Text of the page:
Results Top


Twenty-six of the 36 AD pediatric patients (72.2%) were slow acetylators compared with 29 of 42 control individuals (69.4%), and this was found to be a statistically non-significant result [Table 1]. In AD patients, a significant relationship appeared between familial history of allergy and slow acetylators who represented 73% (19 out of 26 slow acetylator patients) [Table 2]. Application of Hanifin-Rajka scoring system revealed that 30.5% (11 of 36 AD patients) were severe cases and all were slow acetylators [Table 3]. In the AD patients, eczematous lesions which presented in the limbs (elbows, knees, hands and feet) were found mostly in slow acetylators who represented 84.6% (22 out of 26 eczematous patients), whereas lesions that presented in the face and neck were found mainly in rapid acetylators who represented 60.0% (6 out of 10 rapid phenotypes). This showed a statistically significant difference [Table 4].
Table 1: Frequency distribution of acetylation phenotype in AD patients and control


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Table 2: The acetylation phenotype and history of allergy in AD patients


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Table 3: The acetylation phenotype and Hanifin-Rajka scoring system in AD patients


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Table 4: The acetylation phenotype and distribution of eczematous lesions in AD patients


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   Discussion Top


This study demonstrated that there is a predominance of slow acetylators in AD patients as compared with the control group. The results are in accordance with those of studies that showed a predominance of AD patients carrying the allele for slow acetylation. [5],[6],[7],[8]

However, our study succeeded to show a relation between acetylator status and different aspects of the disease course. A significant association was found between the severity of AD and slow acetylator status in which Hanifin-Rajka scoring system determined that a large number of slow acetylator AD patients had scores (> 50 points) which means severe cases, while no one is a rapid acetylator. This indicates that N-acetylation phenotype variation in human skin could account for variation in the disease severity. This result agreed with that of a study on acetylator phenotype among children with allergic contact dermatitis in which an association was found between the site of allergic lesions and acetylator status. [11]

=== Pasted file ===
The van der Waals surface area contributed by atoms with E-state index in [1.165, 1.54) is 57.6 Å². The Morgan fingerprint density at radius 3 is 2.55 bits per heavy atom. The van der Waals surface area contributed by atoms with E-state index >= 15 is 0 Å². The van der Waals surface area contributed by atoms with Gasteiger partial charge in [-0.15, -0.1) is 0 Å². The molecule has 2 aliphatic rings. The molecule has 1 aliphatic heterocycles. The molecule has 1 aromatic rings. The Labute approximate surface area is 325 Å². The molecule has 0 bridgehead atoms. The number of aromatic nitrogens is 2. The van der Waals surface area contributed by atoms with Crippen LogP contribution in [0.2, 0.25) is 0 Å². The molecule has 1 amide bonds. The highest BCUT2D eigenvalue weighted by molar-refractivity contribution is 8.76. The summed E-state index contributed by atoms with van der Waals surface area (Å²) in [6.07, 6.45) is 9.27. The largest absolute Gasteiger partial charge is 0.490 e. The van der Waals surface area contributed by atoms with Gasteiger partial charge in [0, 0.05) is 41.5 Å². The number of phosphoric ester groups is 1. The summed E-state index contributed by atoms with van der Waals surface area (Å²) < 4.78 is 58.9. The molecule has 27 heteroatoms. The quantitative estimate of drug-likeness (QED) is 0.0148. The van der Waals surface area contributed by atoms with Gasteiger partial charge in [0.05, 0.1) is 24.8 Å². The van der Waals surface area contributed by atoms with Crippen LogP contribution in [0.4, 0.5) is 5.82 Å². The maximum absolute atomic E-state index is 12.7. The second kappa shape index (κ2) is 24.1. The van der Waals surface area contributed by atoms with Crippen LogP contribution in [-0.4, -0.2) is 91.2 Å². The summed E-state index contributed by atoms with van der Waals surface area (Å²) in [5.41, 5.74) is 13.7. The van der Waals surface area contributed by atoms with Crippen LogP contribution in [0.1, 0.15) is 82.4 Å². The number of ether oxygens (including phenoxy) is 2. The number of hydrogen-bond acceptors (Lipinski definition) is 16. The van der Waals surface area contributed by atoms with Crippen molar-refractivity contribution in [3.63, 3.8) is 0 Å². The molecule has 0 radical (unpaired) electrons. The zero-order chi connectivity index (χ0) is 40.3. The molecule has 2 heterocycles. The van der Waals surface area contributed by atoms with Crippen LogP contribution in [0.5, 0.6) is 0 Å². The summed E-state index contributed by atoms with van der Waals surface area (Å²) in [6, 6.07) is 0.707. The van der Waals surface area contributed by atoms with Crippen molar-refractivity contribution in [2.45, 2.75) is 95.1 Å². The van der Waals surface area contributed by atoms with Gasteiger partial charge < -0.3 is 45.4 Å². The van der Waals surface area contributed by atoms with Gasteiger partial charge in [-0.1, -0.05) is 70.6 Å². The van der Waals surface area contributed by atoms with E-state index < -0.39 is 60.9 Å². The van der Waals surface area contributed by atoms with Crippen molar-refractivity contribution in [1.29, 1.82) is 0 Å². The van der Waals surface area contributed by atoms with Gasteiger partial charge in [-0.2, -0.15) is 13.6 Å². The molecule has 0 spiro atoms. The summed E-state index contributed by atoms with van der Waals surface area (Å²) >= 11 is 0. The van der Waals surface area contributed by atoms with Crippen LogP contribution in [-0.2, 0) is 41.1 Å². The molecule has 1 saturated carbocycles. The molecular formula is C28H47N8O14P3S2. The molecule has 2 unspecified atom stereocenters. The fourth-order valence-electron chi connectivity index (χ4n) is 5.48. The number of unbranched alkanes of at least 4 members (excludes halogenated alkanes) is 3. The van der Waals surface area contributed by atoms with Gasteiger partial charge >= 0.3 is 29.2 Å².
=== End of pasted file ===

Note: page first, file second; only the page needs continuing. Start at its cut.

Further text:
Conclusion Top


In a population of slow acetylators, it appears that the slow acetylatation phenotype can be considered as a genetic predisposing state for AD and is a clue for severity of the disease.

 
   References Top

1.William NM, Burney PG, Stracham D. Diagnostic criteria for atopic dermatitis. Br J Dermatol 1994;131:397-405.  Back to cited text no. 1
    
2.Schultz LF. The epidemiology of atopic dermatitis. In: Burr ML, editor. Epidemiology of clinical allergy. Basal: Kargar; 1993. p. 9-28.  Back to cited text no. 2
    
3.Grant DM, Goodfelow GH, Sugamori K, Durette K. Pharmacogenetics of human arylamine N-acetyltransferase. Pharmacology 2000;61:204-11.  Back to cited text no. 3
    
4.Lutz W. N-acetyltransferase genetic polymorphism and its role in developing of neoplastic conditions. Med 2000;51:277-84.  Back to cited text no. 4
    
5.Ahmad RA. Acetylation in Iraqi population. First Scientific Congress, College of Medicine, University of Baghdad; 1984. pp 115.  Back to cited text no. 5
    
6.Rahman AH. Slow acetylator status in Iraqi people with Behcet's disease. J Dermatol 2002;30:464-71.  Back to cited text no. 6
    
7.Al-Yazigi A, Chaleby K, Martin CR. Acetylator phenotypes of Saudi Arabians using a simplified caffeine metabolites test. Eur J Clin Pharmaco 1989;29:246-50.  Back to cited text no. 7
    
8.Irshaid YM, Al-Hadidi HF, Latif A. The acetylator phenotypes in Jordanian diabetics. Eur J Clin Pharmaco 1993;34:621-3.  Back to cited text no. 8
    
9.Larsen J, Jansens V, Morren M. Diagnostic features of atopic dermatitis through Hanifin-Rajka scoring. Br J Dermatol 1995;132:1-6.   Back to cited text no. 9
    
10.Philip PA, Roberts MS, Rogers HJ. A rapid method for determination of acetylation phenotype using dapsone. Br J Clin Pharmaco 1984;17:465-9.   Back to cited text no. 10
    
11.Al-Razzuqi R. Acetylator Phenotype in Iraqi patients with allergy. Ann Saudi Med 2005;25:473-6.  Back to cited text no. 11
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    Tables

  [Table 1], [Table 2], [Table 3], [Table 4]



 

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    Abstract
    Introduction
    Patients and Methods
    Results
    Discussion
    Conclusion
    References
    Article Tables